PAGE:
Science Fair Project Encyclopedia
Technology hype is unjustified, excessive discussion and usage of a technology or concept.
There is usually hype at the introduction of any new technology, but only after some time has passed can it be judged as true hype or justified acclaim. Because of the logistic curve nature of technology adoption, it is difficult to see at this point whether the hype is excessive.
The two errors commonly committed in the early stages are:
- fitting an exponential curve to the first part of the growth curve, and assuming eternal exponential growth
- fitting a linear curve to the first part of the growth curve, and assuming that takeup of the new technology is disappointing
Similarly, in the later stages, the opposite mistakes can be made relating to the possibilities of technology maturity and market saturation.
In an extreme form hype does not relate to an actually existing product. Software that is hyped before it exists is sometimes called vaporware.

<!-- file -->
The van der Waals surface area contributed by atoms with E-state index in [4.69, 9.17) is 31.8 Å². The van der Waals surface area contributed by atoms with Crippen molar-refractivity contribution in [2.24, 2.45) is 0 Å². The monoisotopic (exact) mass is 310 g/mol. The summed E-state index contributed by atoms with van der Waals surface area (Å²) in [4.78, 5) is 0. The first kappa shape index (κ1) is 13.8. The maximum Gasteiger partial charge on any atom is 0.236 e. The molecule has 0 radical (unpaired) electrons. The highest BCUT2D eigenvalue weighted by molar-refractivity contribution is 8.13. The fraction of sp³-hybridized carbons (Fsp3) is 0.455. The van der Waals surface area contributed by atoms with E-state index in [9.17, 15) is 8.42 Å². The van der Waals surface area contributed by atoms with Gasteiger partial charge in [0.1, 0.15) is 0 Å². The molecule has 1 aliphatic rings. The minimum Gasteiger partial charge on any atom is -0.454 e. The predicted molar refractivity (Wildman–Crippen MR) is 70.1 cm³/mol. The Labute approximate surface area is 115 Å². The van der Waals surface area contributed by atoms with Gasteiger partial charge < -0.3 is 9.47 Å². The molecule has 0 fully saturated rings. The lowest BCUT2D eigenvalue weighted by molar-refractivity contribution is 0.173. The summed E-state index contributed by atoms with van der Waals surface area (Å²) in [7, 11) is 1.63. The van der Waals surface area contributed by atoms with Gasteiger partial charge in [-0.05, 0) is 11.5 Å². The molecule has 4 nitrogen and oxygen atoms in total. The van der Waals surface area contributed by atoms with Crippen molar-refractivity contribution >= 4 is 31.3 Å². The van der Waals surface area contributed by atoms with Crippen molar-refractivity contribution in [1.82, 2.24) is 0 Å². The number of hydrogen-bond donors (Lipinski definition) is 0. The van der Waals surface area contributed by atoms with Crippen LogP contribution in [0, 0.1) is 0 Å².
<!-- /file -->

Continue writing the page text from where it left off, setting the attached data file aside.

Hype can be generated both by companies seeking financial investment or gain from their emerging technology, or academic researchers seeking notoriety for their research. In the latter case, the popular media almost never questions or does proper due dilligence on claims by academic researchers. Almost daily we read reports of a new "breakthrough" which "could" make (cancer, hunger, poverty, pollution, terrorism...) a thing of the past. The fact that an academic researcher makes the claim is enough to get top coverage in the popular media.
Cold Fusion is probably one of the best examples of hype, and how the popular press will report without question conclusions that would never survive peer review.
Hyped technologies have included (in roughly chronological order):
- Computers (in inappropriate uses)
- Paperless office
- Microsoft's Windows operating systems, particularly Windows 95
- Push technology
- Sun's Java programming language
- Network computers
- Year 2000 problem
- Apple's iMac
- Dot-com companies
- Tablet PCs
- The Internet generally, especially in commerce and education
- Free software community's Linux
Other hyped technologies outside the IT industry have included:
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